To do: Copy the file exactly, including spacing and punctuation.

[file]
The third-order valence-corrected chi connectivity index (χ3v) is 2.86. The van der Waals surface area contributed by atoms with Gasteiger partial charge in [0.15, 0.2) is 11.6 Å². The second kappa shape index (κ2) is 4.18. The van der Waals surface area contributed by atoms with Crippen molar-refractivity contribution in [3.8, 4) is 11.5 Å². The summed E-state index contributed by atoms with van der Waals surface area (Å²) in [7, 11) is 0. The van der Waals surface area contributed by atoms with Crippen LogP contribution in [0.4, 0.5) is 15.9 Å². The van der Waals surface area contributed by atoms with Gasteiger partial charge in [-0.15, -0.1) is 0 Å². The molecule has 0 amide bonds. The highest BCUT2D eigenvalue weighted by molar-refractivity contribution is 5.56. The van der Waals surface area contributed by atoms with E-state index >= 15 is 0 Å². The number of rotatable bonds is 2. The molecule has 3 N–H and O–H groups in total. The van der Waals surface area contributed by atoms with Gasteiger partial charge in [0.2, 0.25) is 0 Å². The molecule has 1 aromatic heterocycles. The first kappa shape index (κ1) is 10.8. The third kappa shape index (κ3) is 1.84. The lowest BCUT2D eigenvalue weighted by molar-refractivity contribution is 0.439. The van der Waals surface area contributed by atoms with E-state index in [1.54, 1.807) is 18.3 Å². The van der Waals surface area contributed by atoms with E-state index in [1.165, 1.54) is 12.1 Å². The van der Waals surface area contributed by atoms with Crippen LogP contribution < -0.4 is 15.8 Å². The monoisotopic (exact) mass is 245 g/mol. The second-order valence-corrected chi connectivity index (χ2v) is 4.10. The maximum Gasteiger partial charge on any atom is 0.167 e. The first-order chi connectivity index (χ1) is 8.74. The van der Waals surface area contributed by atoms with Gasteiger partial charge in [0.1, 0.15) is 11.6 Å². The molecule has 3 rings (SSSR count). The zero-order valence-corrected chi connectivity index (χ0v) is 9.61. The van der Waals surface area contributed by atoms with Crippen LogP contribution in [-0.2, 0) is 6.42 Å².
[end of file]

The third-order valence-corrected chi connectivity index (χ3v) is 2.86. The van der Waals surface area contributed by atoms with Gasteiger partial charge in [0.15, 0.2) is 11.6 Å². The second kappa shape index (κ2) is 4.18. The van der Waals surface area contributed by atoms with Crippen molar-refractivity contribution in [3.8, 4) is 11.5 Å². The summed E-state index contributed by atoms with van der Waals surface area (Å²) in [7, 11) is 0. The van der Waals surface area contributed by atoms with Crippen LogP contribution in [0.4, 0.5) is 15.9 Å². The van der Waals surface area contributed by atoms with Gasteiger partial charge in [-0.15, -0.1) is 0 Å². The molecule has 0 amide bonds. The highest BCUT2D eigenvalue weighted by molar-refractivity contribution is 5.56. The van der Waals surface area contributed by atoms with E-state index >= 15 is 0 Å². The number of rotatable bonds is 2. The molecule has 3 N–H and O–H groups in total. The van der Waals surface area contributed by atoms with Gasteiger partial charge in [0.2, 0.25) is 0 Å². The molecule has 1 aromatic heterocycles. The first kappa shape index (κ1) is 10.8. The third kappa shape index (κ3) is 1.84. The lowest BCUT2D eigenvalue weighted by molar-refractivity contribution is 0.439. The van der Waals surface area contributed by atoms with E-state index in [1.54, 1.807) is 18.3 Å². The van der Waals surface area contributed by atoms with E-state index in [1.165, 1.54) is 12.1 Å². The van der Waals surface area contributed by atoms with Crippen LogP contribution < -0.4 is 15.8 Å². The monoisotopic (exact) mass is 245 g/mol. The second-order valence-corrected chi connectivity index (χ2v) is 4.10. The maximum Gasteiger partial charge on any atom is 0.167 e. The first-order chi connectivity index (χ1) is 8.74. The van der Waals surface area contributed by atoms with Gasteiger partial charge in [0.1, 0.15) is 11.6 Å². The molecule has 3 rings (SSSR count). The zero-order valence-corrected chi connectivity index (χ0v) is 9.61. The van der Waals surface area contributed by atoms with Crippen LogP contribution in [-0.2, 0) is 6.42 Å².